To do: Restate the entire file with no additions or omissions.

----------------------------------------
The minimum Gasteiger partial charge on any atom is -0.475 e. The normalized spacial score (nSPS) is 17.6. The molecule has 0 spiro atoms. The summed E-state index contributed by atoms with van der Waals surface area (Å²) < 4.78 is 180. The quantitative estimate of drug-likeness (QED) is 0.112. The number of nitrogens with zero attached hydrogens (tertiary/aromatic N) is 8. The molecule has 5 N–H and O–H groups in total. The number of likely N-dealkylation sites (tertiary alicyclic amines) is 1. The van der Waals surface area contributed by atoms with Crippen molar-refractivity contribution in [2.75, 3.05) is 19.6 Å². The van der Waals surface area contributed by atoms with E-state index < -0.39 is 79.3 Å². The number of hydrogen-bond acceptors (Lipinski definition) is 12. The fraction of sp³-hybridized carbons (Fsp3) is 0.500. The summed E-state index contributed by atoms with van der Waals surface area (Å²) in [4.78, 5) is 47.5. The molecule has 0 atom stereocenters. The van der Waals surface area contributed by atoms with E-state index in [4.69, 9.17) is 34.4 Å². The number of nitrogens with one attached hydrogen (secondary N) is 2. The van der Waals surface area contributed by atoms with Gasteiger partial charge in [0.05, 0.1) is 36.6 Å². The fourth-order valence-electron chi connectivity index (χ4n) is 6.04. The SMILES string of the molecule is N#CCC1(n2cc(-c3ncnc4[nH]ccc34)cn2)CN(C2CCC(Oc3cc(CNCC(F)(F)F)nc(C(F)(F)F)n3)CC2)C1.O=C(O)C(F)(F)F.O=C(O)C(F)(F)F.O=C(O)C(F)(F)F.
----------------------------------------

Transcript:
The minimum Gasteiger partial charge on any atom is -0.475 e. The normalized spacial score (nSPS) is 17.6. The molecule has 0 spiro atoms. The summed E-state index contributed by atoms with van der Waals surface area (Å²) < 4.78 is 180. The quantitative estimate of drug-likeness (QED) is 0.112. The number of nitrogens with zero attached hydrogens (tertiary/aromatic N) is 8. The molecule has 5 N–H and O–H groups in total. The number of likely N-dealkylation sites (tertiary alicyclic amines) is 1. The van der Waals surface area contributed by atoms with Crippen molar-refractivity contribution in [2.75, 3.05) is 19.6 Å². The van der Waals surface area contributed by atoms with E-state index < -0.39 is 79.3 Å². The number of hydrogen-bond acceptors (Lipinski definition) is 12. The fraction of sp³-hybridized carbons (Fsp3) is 0.500. The summed E-state index contributed by atoms with van der Waals surface area (Å²) in [4.78, 5) is 47.5. The molecule has 0 atom stereocenters. The van der Waals surface area contributed by atoms with E-state index in [4.69, 9.17) is 34.4 Å². The number of nitrogens with one attached hydrogen (secondary N) is 2. The van der Waals surface area contributed by atoms with Gasteiger partial charge in [0.05, 0.1) is 36.6 Å². The fourth-order valence-electron chi connectivity index (χ4n) is 6.04. The SMILES string of the molecule is N#CCC1(n2cc(-c3ncnc4[nH]ccc34)cn2)CN(C2CCC(Oc3cc(CNCC(F)(F)F)nc(C(F)(F)F)n3)CC2)C1.O=C(O)C(F)(F)F.O=C(O)C(F)(F)F.O=C(O)C(F)(F)F.